Head and Neck Cancer
PV QA 2 - Poster Viewing Q&A 2
MO_29_2697 - Randomized Double-blind, Placebo-Controlled Phase III trial Evaluating the Effect of Oral glutamine on Radiation-induced Oral Mucositis and Neck Dermatitis in Head and Neck Cancer Patients
Monday, October 22
10:45 AM - 12:15 PM
Location: Innovation Hub, Exhibit Hall 3
Randomized Double-blind, Placebo-Controlled Phase III trial Evaluating the Effect of Oral glutamine on Radiation-induced Oral Mucositis and Neck Dermatitis in Head and Neck Cancer Patients
H. H. Lee1, C. J. Huang1, M. Y. Huang1, F. Chen1, Y. T. Wang1, C. H. Chen1, S. S. Yuan1, C. M. Huang2, P. T. Fang1, K. H. Luo1, H. Y. Chuang1, and Y. Y. Wang1; 1Kaohsiung Medical University Hospital, Kaohsiung Medical University, Kaohsiung, Taiwan, 2Department of Radiation Oncology, Kaohsiung Medical University Hospital, Kaohsiung Medical University, Kaohsiung, Taiwan
Whether oral glutamine help alleviate radiotherapy (RT)–induced toxicity remains controversial. We aim to explore the association between oral glutamine and acute toxicities in patients with head and neck cancer under RT.
This is a parallel, double-blind, randomized, placebo-controlled phase III trial conducted in one university hospital. A central randomization center used computer generated tables to allocate intervention for 71 patients with stage I-IV head and neck cancer. We excluded patients with diabetes mellitus, renal or hepatic insufficiency, history of prior irradiation or sepsis, distant metastasis, or with Eastern Cooperative Oncology Group (ECOG) performance status scoring larger than 2. The oral mucosa and the neck skin at baseline were healthy in all patients. The patients, care providers, and investigators were blinded to group assignment. Eligible patients received either oral glutamine (5g glutamine and 10g maltodextrin) or placebo (15g maltodextrin) 3 times daily during the period: 7 days before RT to 14 days after RT. The primary and secondary endpoints were radiation-induced oral mucositis and neck dermatitis, respectively. They were documented in agreement with the National Cancer Institute Common Terminology Criteria for Adverse Events version 3. Cox regression, log-rank test, and Kaplan–Meier curves were calculated.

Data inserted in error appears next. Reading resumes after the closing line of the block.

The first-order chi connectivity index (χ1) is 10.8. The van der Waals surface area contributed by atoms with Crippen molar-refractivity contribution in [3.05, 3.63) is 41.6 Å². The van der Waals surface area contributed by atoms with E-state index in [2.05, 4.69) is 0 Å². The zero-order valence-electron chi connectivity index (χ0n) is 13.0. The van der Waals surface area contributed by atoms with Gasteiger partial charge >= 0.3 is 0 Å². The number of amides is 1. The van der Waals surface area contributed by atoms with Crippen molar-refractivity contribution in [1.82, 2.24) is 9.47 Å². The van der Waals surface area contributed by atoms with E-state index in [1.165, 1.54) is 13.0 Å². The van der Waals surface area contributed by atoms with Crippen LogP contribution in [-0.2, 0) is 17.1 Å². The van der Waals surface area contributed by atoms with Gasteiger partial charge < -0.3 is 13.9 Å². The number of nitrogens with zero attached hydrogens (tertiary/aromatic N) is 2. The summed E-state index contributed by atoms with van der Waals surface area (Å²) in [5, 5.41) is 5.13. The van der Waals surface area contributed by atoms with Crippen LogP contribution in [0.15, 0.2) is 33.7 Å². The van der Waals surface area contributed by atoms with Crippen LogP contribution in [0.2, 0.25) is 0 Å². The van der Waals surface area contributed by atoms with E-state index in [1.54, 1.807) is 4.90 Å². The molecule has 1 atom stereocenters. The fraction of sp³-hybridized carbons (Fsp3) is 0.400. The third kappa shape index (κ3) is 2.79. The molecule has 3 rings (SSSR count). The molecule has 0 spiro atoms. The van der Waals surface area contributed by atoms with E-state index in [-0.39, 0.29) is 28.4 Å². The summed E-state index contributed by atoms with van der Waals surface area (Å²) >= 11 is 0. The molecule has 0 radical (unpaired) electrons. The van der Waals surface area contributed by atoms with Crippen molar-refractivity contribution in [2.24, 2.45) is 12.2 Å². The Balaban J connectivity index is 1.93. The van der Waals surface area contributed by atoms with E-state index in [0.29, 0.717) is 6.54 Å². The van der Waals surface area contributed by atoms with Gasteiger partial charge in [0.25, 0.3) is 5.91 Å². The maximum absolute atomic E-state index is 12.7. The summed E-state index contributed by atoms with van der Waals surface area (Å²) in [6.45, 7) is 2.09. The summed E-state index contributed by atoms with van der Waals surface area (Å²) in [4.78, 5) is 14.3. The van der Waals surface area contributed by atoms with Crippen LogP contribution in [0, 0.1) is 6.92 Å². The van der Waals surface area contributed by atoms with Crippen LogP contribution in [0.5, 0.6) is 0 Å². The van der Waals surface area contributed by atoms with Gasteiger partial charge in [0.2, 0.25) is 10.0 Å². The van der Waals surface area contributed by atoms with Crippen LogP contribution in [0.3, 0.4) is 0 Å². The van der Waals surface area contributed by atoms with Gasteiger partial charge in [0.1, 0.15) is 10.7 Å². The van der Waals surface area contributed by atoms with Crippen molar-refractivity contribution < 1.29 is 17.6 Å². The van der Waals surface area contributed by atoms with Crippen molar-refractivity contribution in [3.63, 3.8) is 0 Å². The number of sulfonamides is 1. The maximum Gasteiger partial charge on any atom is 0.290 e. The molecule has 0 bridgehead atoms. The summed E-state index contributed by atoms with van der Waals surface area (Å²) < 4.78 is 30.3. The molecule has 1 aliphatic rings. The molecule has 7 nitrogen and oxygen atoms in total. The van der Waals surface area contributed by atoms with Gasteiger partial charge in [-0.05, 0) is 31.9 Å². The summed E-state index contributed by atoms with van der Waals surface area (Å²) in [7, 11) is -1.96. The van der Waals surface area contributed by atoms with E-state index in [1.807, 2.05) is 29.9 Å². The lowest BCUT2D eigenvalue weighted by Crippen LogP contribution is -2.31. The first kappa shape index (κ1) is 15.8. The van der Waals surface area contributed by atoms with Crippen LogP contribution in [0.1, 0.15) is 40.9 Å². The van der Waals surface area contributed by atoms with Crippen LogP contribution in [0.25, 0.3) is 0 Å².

Seventy-one patients were randomized. We included 64 patients (placebo n=33; glutamine n=31) who completed RT for intention-to-treat (ITT) analysis. Five patients were excluded because of non-adherence, leaving 59 (placebo n=29; glutamine n=30) patients for per-protocol (PP) analysis. The use of glutamine, higher mean dose to the oral cavity, the incidence of opioid use and the decrease of body mass index (BMI) were significantly related to severe mucositis in the univariate ITT analysis. In multivariate analysis, glutamine had no significant effect on the severity of oral mucositis (OR 0.3, 95% CI 0.05-1.67; P
=0.169). Only BMI change was significant in both multivariate ITT (OR 0.41, 95% CI 0.20-0.84; P
=0.015) and PP analysis (OR 0.40, 95% CI 0.20-0.83; P
=0.014) after adjusting baseline nutritional status and biochemical profile, primary tumor location and stage, severity of neck dermatitis, mean and maximum dose to the oral cavity, RT interruption days, PNI change during RT, performance status, operation, chemotherapy, alcohol or tobacco use history, betel nut chewing habits, the incidence of opioid use etc. No difference was found in the incidence and the severity of neck dermatitis between the 2 arms.
The decrease of BMI during RT was an independent and stable factor for the severity of oral mucositis, but not the use of glutamine.
Author Disclosure: H. Lee: None. C. Huang: None. F. Chen: None. H. Chuang: None.